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To what extent was superstition responsible for the witch-hunts in early modern Britain?

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Introduction

To What Extent Was Superstition Responsible For the Witch-hunts in Early Modern Britain? The people of Early Modern Britain were deeply superstitious and this aspect to their character had a major bearing on the course that the events of the witch-hunts took. The belief in witches was as illogical as many of the other beliefs that were popularly held in Early Modern Britain. The populous held many beliefs that were not based on fact. These beliefs would be very old and passed on from generation and built in to the character of every person. People had always believed in witches throughout Europe but there had not been any official attempt to exterminate them as a group. Witches thought to be causing harm to the community would not have been brought to trial but dealt with in the community, either by lynching them or by ostracising them from the community that they depended on. Superstition governed these proceedings and logical thinking did not figure. Although the existence of witches was not a superstitious belief as many people practised as witches in villages, the belief that they could cause harm by using their 'evil eye' was certainly a superstitious belief. ...read more.

Middle

Notably, these signs of witchcraft, although they do identify someone as a witch, would not secure a death sentence for the accused, at least in England. With the law as it stood, proof of harm through either confessions or victim's testament had to be found. There are many explanations for the witch-hunts of Early Modern Britain. Religious conflict is often cited as an important factor in the commencing of witch-hunts. However, this would not have had the same effect in Britain as it had on the continent, as the reformation was gradual in Britain and the changeover from one denomination to another was relatively smooth. Therefore, in Britain, the reformation would not have had such a great effect on the scale of the witch-hunts unlike Europe. There would have been no Protestant initiated hunts on Catholics or vice-versa. Britain was not Catholic so the papal bull of 1468 declaring witchcraft a crimen exceptum would not have been as effective in building up fear of witches among ordinary people. The period in which most of the witch-hunts took place has been called the 'age of anxiety' due to the prevalence of disease, war, famine, and poverty. ...read more.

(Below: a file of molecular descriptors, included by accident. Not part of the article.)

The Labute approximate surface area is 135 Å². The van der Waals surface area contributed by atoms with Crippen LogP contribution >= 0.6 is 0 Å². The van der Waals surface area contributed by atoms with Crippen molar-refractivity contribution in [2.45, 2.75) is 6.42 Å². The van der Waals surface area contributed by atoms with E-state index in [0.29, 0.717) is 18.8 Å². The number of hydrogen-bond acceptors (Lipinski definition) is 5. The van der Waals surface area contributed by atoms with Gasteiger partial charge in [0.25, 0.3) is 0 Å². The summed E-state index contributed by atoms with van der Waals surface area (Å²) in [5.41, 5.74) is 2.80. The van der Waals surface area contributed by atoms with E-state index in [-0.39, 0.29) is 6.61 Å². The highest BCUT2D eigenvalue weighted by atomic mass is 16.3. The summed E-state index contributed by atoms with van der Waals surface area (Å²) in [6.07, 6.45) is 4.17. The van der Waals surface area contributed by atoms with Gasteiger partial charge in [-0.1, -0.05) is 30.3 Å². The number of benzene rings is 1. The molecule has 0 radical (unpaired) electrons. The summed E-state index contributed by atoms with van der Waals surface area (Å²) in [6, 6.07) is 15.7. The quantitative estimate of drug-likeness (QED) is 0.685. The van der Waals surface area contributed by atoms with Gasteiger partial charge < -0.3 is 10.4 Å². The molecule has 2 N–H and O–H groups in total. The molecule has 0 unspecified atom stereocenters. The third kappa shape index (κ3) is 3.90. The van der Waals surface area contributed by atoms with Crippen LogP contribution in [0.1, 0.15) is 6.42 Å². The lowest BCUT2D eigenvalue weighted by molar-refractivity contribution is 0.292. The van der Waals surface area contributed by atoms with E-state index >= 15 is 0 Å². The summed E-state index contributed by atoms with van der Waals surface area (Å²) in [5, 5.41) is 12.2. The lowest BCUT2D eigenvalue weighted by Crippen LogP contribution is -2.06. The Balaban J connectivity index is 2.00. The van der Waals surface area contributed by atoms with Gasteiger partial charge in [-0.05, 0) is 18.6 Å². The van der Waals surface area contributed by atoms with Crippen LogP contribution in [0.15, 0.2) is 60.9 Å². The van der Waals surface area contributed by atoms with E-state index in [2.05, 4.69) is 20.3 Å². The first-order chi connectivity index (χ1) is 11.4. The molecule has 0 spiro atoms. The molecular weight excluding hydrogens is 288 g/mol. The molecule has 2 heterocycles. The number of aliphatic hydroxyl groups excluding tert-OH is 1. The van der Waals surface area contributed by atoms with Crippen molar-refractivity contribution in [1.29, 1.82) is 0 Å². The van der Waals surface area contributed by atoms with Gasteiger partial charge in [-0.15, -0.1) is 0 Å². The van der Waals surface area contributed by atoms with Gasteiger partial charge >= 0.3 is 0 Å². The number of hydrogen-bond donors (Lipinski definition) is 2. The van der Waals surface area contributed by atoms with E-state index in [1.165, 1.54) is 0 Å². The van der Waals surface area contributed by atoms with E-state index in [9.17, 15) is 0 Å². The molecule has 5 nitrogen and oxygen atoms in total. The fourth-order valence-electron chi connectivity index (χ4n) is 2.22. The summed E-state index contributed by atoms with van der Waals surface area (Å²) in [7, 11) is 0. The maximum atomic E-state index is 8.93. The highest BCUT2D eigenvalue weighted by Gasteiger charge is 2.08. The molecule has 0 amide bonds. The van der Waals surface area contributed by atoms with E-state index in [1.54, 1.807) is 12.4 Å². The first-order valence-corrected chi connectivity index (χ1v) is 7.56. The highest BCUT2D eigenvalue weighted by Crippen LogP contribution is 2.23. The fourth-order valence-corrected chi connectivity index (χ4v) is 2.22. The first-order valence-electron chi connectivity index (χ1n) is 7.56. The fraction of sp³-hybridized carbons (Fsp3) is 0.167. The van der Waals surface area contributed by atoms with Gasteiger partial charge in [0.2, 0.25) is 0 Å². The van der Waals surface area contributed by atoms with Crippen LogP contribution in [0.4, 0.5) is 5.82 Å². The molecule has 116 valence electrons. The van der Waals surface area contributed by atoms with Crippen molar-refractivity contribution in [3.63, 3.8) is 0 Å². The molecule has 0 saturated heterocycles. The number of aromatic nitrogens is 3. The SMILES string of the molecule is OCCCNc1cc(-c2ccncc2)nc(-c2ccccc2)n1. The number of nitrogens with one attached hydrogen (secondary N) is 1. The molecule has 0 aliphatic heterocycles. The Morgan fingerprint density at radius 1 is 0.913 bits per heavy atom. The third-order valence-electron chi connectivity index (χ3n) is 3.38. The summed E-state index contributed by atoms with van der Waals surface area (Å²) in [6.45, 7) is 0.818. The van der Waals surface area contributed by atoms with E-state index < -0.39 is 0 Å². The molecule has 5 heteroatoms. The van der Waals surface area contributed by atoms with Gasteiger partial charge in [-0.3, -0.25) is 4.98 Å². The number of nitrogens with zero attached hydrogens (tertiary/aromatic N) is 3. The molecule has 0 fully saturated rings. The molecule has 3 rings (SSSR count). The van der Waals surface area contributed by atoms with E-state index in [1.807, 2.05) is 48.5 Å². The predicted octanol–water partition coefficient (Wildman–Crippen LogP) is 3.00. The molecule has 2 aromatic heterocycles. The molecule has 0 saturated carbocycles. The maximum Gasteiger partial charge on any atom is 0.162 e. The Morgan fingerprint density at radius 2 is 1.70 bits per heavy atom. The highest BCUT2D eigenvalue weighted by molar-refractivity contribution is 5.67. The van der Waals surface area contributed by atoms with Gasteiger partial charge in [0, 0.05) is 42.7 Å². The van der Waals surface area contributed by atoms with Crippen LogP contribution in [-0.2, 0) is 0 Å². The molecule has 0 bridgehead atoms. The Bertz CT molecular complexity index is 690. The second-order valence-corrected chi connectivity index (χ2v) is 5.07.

Conclusion

However, in Britain, they did not have such a profound effect. There were sixteen German editions of the Malleus before it was translated into English. However, the witch treatises that slowly trickled into England did have an effect on the elite of Britain who then began to pursue the idea of witch-hunting more vigorously. Yet their views never fully penetrated the largely illiterate peasant population and so even though legislation was drafted to enable witch-hunting at their bidding, it was not utilized by the masses. The geography of England may have had a bearing on this. The Channel separating Britain from the continent would have bred an 'insular' attitude and an unwillingness to accept the 'foreign' ideas originating from Europe. Superstition was an integral element of the consciousness of the British people. This had some positive effects in curbing the witch-hunts, as it was not believed that witches formed a pact with the devil but had some negative effects in techniques like 'scratching' a witch. Superstitious belief in the power of witches let their position in society become a threat that needed to be eliminated. Therefore, underlying all of the social conditions necessary for a successful witch-hunt and the triggers in the community, this belief was a crucial driving force behind the persecution of 'witches' in their communities. ...read more.

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